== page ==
Can Vomiting Blood Cause Death?

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1. Introduction: What causes someone to vomit blood?


Vomiting is a forceful contraction of the stomach, diaphragm, and abdominal muscles leading to the expulsion of stomach contents through the mouth (reference).

Vomiting is called hematemesis when the content of vomiting is blood (red or clotted) or coffee-ground substance,

The above definition is important because it helps you differentiate vomiting blood (hematemesis) from:

  • Spitting of blood.
  • Blood-tinged sputum.
  • And coughing blood (hemoptysis).


The above three conditions are not considered vomiting. and they are often due to bleeding from the oral cavity, throat, or chest.


Common causes of vomiting blood (hematemesis):


  • Peptic ulcer disease (ulcers in the stomach or the duodenum): is the most common cause, representing 20-25% of the overall cases of hematemesis. It may reach up to 50% in some countries (reference).
  • Gastritis: chronic inflammation of the stomach lining.
  • Esophagitis: inflammation and erosions of the esophageal wall (commonly due to acid reflux).
  • Angiodysplasia (malformed blood vessels): abnormal, tortuous, and dilated blood vessels in the wall of the stomach, duodenum, or esophagus.
  • Mallory-Weiss Syndrome: a tear in the lower esophagus (commonly caused by forceful vomiting or coughing). It leads to small amounts of bright red blood at the end of the vomit.
  • Tumors (polyps or cancers) of the esophagus, stomach, or duodenum.
  • Esophageal varices: Dilated veins in the wall of the esophagus or the stomach fundus (common in patients with end-stage liver cirrhosis).
  • Dieulafoy lesions: It is a type of angiodysplasia in which a large tortuous artery (commonly in the stomach wall) erodes and bleeds.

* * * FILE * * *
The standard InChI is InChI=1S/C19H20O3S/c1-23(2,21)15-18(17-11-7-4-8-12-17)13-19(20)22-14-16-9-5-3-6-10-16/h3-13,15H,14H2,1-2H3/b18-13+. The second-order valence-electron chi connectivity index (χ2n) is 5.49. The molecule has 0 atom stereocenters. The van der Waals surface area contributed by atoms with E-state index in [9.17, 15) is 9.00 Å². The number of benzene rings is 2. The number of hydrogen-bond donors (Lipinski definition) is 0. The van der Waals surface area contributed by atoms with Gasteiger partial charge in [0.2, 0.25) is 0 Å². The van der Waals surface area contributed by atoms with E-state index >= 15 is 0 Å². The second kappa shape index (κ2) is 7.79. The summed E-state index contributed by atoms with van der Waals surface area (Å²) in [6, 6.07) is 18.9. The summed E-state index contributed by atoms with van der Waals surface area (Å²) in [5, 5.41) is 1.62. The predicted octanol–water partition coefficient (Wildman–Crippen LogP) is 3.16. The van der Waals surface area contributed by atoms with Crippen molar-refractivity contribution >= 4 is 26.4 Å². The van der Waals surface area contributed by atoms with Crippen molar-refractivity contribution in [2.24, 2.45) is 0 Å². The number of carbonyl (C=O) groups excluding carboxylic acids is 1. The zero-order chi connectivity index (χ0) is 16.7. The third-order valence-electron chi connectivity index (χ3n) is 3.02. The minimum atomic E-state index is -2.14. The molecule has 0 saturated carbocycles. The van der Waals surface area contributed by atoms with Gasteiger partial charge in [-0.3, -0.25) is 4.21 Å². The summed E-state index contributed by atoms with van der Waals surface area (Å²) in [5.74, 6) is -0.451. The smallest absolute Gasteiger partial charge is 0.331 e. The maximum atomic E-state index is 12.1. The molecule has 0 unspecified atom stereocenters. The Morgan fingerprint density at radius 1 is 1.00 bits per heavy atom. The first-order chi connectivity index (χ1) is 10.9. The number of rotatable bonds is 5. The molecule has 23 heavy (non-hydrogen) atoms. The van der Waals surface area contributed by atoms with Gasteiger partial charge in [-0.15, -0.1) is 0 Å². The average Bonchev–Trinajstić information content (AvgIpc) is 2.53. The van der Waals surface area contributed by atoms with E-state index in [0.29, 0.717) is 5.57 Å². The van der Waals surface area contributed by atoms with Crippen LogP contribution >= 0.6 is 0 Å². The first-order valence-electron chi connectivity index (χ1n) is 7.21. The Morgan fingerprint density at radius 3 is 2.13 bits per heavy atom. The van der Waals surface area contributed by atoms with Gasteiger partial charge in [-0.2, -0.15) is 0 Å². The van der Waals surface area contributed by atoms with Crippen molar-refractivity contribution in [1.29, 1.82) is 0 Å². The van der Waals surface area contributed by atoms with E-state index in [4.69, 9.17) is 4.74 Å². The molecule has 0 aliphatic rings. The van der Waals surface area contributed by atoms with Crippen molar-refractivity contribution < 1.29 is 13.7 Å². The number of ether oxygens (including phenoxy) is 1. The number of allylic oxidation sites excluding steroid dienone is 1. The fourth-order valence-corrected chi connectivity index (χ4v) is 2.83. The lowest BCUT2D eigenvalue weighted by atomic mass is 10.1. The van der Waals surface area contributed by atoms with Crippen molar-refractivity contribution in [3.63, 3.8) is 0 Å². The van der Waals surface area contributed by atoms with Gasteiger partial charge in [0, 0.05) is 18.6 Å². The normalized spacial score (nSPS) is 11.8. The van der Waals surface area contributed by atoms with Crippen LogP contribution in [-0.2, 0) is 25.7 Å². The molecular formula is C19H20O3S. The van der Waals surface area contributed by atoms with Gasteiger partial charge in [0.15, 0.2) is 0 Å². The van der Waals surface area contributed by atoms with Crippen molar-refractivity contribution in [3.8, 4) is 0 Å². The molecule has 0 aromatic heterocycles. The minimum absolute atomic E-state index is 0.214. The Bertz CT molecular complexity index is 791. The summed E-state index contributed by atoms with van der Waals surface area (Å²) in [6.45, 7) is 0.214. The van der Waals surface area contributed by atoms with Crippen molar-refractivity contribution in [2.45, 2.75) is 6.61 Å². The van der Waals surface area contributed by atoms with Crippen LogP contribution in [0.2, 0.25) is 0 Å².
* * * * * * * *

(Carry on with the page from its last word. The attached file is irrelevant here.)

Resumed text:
• Unknown: 10-15% of patients with hematemesis have no identifiable lesions (reference).


The table and the chart below illustrate the frequency of each condition as a cause of hematemesis (vomiting blood) (reference).

Causes of Vomiting BloodFrequency (% of total cases)
Peptic ulcer47.1%
Esophageal varices1.8%
Dieulafoy lesions1.5%


Common causes of vomiting blood (hematemsis)


Rare causes of vomiting blood (hematemesis) (reference):

  • Hemobilia: vomiting of blood coming from bleeding biliary ducts.
  • Gastric antral vascular ectasia: a type of vascular malformations (dilated vessels at the gastric antrum).
  • Hemosuccus pancreatic: bleeding from the pancreas into the duodenum (in severe pancreatitis).
  • Aortoenteric fistula: an abnormal communication between the abdominal part of the aortic artery and the intestine. It leads to lethal bleeding as the aorta is the largest artery in the body.
  • Cameron lesions: linear stomach ulcers in patients with large hiatal hernia. Often causes minute (occult) bleeding in the stool.
  • Ectopic varices (commonly in the duodenum).
  • Post-endoscopic bleeding.


2. Can hematemesis (vomiting of blood)cause death? (Statistics).


Vomiting of blood can lead to death in a small percentage of people. The risk of death depends on the amount of blood vomit, the original cause, and delay in seeking emergency treatment.

According to studies, the risk of death from vomiting blood is about 1.9%. Patients with the highest risk of death from vomiting blood are those with esophageal varices (The risk of death is about 6.1%).


The table and the chart below illustrate the risk (death percentage) according to different causes of vomiting blood (hematemesis) (reference).

The risk of death from peptic ulcer bleeding (vomiting blood or passing black stools) is about 2%.


Cause of Hematemesis% of deaths (mortality per 100 cases).
Overall death (%)1.9%